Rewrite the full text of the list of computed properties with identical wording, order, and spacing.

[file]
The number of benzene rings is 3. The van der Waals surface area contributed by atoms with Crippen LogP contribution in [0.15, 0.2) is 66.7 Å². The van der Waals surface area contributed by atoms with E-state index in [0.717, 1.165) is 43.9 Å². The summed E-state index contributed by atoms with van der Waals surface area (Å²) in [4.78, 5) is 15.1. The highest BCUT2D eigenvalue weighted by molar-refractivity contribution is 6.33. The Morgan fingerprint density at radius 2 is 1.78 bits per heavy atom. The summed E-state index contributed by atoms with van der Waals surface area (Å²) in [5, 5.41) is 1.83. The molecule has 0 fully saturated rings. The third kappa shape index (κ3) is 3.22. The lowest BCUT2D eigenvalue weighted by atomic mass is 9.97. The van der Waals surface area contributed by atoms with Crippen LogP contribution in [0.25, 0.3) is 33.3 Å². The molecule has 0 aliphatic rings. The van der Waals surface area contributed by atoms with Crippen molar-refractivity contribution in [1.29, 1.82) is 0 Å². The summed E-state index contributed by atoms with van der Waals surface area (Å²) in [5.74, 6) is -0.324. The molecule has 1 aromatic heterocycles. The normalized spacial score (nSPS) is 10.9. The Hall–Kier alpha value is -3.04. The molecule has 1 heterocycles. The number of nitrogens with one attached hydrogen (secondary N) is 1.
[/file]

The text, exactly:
The number of benzene rings is 3. The van der Waals surface area contributed by atoms with Crippen LogP contribution in [0.15, 0.2) is 66.7 Å². The van der Waals surface area contributed by atoms with E-state index in [0.717, 1.165) is 43.9 Å². The summed E-state index contributed by atoms with van der Waals surface area (Å²) in [4.78, 5) is 15.1. The highest BCUT2D eigenvalue weighted by molar-refractivity contribution is 6.33. The Morgan fingerprint density at radius 2 is 1.78 bits per heavy atom. The summed E-state index contributed by atoms with van der Waals surface area (Å²) in [5, 5.41) is 1.83. The molecule has 0 fully saturated rings. The third kappa shape index (κ3) is 3.22. The lowest BCUT2D eigenvalue weighted by atomic mass is 9.97. The van der Waals surface area contributed by atoms with Crippen LogP contribution in [0.25, 0.3) is 33.3 Å². The molecule has 0 aliphatic rings. The van der Waals surface area contributed by atoms with Crippen molar-refractivity contribution in [1.29, 1.82) is 0 Å². The summed E-state index contributed by atoms with van der Waals surface area (Å²) in [5.74, 6) is -0.324. The molecule has 1 aromatic heterocycles. The normalized spacial score (nSPS) is 10.9. The Hall–Kier alpha value is -3.04. The molecule has 1 heterocycles. The number of nitrogens with one attached hydrogen (secondary N) is 1.